For the first time in at least five years, neither the Robson Valley Rec Centre in McBride nor the Canoe Valley Rec Centre in Valemount will have workout facilities open for the entire month of August.
Jim Martin, Chief Administrative Officer for the Regional District of Fraser-Fort George, says the district gauged interest over the past five years and determined there wasn’t enough usage.
“Usage really drops off,” says Martin. “It doesn’t warrant the cost of keeping the facilities open for the low usage patterns that we see.”
In order to keep the facilities open, Martin says they have to have so many staff members to meet occupational health and safety standards.
Last month, regular gym user Kyle Marchetti told The Goat the hours of the gym facilities were limited because it was understaffed, and a lot of the equipment was lacking, though he noted they pay good rates.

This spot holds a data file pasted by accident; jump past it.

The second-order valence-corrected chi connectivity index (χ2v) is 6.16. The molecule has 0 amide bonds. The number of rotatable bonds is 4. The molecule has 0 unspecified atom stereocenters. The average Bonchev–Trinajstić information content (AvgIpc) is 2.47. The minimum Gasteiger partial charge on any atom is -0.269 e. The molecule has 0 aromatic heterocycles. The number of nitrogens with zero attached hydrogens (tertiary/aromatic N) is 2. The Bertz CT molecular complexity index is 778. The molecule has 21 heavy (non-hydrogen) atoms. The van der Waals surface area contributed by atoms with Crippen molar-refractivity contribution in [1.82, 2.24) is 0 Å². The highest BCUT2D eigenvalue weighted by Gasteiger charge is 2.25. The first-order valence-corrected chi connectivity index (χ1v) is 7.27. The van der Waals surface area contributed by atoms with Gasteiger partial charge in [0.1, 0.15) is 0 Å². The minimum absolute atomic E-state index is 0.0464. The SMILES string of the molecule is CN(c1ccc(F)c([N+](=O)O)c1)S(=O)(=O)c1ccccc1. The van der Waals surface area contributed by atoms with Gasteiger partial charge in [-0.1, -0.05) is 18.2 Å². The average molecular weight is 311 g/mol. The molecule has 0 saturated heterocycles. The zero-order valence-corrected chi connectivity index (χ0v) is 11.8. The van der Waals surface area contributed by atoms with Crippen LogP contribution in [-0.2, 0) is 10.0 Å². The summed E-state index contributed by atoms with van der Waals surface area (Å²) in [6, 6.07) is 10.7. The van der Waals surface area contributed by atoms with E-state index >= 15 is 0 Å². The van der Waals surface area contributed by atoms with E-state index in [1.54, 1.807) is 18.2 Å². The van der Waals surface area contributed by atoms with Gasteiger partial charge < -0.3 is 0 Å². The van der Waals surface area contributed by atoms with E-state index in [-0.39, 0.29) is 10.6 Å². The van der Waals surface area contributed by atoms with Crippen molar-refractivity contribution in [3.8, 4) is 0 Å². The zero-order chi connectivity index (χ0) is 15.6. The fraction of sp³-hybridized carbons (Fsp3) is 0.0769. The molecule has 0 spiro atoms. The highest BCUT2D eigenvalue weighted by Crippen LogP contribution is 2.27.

In order to better fund the facility, Marchetti suggested raising taxes slightly — then the hours and equipment could potentially improve.
However, as the district has now explained — it’s not that simple.
“Those budgets are reaching the taxation limits, especially with the Canoe Valley Recreation Centre,” says Martin.
“We get a lot of pressure from the community to make sure we’re fiscally responsible with the tax dollars we use,” he says.
Both facilities are funded with RDFFG grant money, and the district is expecting to spend over $1.1M combined on the two arenas’ operations this year.
The proposed 2016 operating budget for the Canoe Valley Rec Centre is $486,300, while the Robson Valley Rec Centre is expected to come in at $633,850.
Taxpayers in both villages as well as the regional district contribute towards these costs.
Lyle Lewis, facilities manager, told The Goat earlier this month that despite having a lower population, McBride’s facility had far more funding than Valemount’s. He attributed the difference to more responsibilities, as the McBride staff has to take care of the arena, fitness centre, curling rink and community hall.
For the last five years, Martin says the district has always kept the facilities open for the month of August, but the decision was based around gauging interest.
“It’s just not in high demand,” says Martin. For us, it’s a budget saving initiative.
“Budget wise, anything we can do to reduce the impact on the community will be appreciated,” he says.